Antibodies, proteins that attach to the virus, are a critical part of the immune response and are often the center of discussions about protection from Covid-19. But they rise during infection and decline naturally over time. Fortunately, antibodies are not the whole story when it comes to the immune system.

Other, longer-lasting tools against infection are hiding inside our bones. The immune system draws on stem cells living in bone marrow to produce an array of components that we dont hear as much about. They form many kinds of white blood cells that jump into action right away when they encounter a virus for the first time, and that essentially take notes to start planning for the next infection.

Its this immune system memory thats key to long-term protection against Covid-19. Whats reassuring is that as white blood cells get more practice against SARS-CoV-2, they seem to get better at containing the virus even when it evolves into new variants. That appears to be happening in the omicron wave of Covid-19.

Omicron is the most transmissible variant of the coronavirus known to date. It also appears to be better at dodging immune protection from Covid-19 vaccines. Cases have reached record levels in many parts of the United States, and hospitals are once again straining under the burden.

But the fraction of cases leading to hospitalizations and deaths appears to be far smaller compared to other variants. While there are more reports of breakthrough infections and reinfections with omicron, many previously exposed people report mild, cold-like symptoms.

One reason is that the virus itself appears to have mutated in a way that leads to fewer dangerous complications. Yet its also clear that widespread immunity is absorbing some of the worst effects of the disease, a hopeful trend that is likely to continue in 2022 and beyond.

The world is full of so many things that can make us sick viruses, bacteria, parasites, fungi, even mutated versions of our own cells. The threats are varied and unrelenting, but so too is our immune system. Its an orchestra of cells, proteins, organs, and pathways that all harmonize to keep invaders at bay. In simplified form, heres how.

When a pathogen like the coronavirus enters the body for the first time, it confronts the innate immune system, which provides generalized protection against all pathogens, but isnt always enough to prevent illness on its own. After an infection takes root, the immune system launches a more targeted response with whats known as the adaptive immune system.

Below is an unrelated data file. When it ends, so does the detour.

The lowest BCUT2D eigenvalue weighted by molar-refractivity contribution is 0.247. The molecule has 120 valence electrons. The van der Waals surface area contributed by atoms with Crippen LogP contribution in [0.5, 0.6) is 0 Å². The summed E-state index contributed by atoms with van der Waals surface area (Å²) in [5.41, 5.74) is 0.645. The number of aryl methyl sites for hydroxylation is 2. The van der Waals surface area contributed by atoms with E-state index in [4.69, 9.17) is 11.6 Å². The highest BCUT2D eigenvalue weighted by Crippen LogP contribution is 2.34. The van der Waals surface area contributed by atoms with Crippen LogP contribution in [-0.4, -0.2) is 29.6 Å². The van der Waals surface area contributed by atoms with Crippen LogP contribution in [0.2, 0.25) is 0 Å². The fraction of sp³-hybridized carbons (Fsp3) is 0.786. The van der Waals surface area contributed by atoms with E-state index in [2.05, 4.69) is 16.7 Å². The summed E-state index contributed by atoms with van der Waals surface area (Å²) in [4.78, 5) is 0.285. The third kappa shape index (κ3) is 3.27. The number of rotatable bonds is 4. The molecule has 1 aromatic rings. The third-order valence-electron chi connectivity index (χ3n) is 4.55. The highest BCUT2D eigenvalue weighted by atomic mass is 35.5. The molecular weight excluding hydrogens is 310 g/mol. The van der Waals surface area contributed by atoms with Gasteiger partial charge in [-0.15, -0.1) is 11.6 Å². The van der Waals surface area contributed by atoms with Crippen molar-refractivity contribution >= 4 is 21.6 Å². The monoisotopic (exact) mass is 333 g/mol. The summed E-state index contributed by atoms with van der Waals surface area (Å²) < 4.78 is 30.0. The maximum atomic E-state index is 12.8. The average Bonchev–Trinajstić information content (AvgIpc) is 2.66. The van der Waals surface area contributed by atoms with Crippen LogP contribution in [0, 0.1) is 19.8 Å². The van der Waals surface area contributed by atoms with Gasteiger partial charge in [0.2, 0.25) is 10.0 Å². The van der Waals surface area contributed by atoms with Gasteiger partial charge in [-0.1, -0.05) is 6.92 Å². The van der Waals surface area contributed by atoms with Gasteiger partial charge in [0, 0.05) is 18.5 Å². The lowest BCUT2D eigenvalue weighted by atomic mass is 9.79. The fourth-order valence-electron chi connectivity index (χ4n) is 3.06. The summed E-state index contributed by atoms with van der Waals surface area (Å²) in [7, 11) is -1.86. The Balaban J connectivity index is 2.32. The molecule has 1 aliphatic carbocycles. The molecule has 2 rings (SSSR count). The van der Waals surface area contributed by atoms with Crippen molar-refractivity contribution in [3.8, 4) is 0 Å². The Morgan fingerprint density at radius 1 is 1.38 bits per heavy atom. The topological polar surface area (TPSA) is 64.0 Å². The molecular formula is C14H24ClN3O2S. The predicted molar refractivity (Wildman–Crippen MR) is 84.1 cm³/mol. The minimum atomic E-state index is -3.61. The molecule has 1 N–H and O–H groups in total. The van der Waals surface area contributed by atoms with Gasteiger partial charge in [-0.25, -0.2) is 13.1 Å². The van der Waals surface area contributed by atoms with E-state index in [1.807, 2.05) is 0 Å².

Neutralizing antibodies form the pillar of the adaptive immune system. The virus is studded with spike proteins (giving it its namesake corona, meaning crown in Latin), which attach to human cells to begin the infection process. Y-shaped antibodies can attach to the spikes on the virus and prevent it from entering cells, thereby neutralizing the pathogen. The parts of a virus that can trigger an immune response are known as antigens.

In general, neutralizing antibodies keep you from getting infected in the first place, said Lewis Lanier, chair of the microbiology and immunology department at the University of California San Francisco.

Neutralizing antibodies are picky about the parts of the virus they recognize, known as epitopes. If those attachment points on the virus change, as they do in many coronavirus variants, antibodies can become less effective. In the months following an infection or immunization, the amount of these neutralizing antibodies declines as well. Thats expected. Making antibodies takes a lot of energy, so the body makes fewer of them after an infection is gone.

That decline may sound worrisome, but the immune system has other powerful tools in its shed. To start, there are non-neutralizing antibodies. These dont directly interfere with how the virus functions, but they can help the immune system detect infected cells and mark them for destruction. This is a crucial task because viruses cant make copies of themselves on their own: They need to commandeer a host cell to reproduce. Once a virus enters a cell, its not accessible to neutralizing antibodies, but non-neutralizing antibodies that learned to recognize infected cells can still raise the alarm.

The task of eliminating infected cells falls to a group of white blood cells known as cytotoxic T cells, sometimes called killer T cells. They arise from stem cells in bone marrow and cause infected cells to self-destruct, without messing with normal cells.

T cells, they cannot prevent infection, said Lanier. The only way a T cell can recognize you have an infection is after a cell has been infected.

Helper T cells are another important white blood cell variety. They spur the production of antibodies by a different group of white blood cells called B cells. B cells form in bone marrow and then migrate to lymph nodes or the spleen.

After an infection or a vaccination, some B cells and T cells stick around, becoming memory B cells and T cells. They sit idle, sometimes for decades, waiting to see if a pathogen returns. If it does, they can quickly reactivate.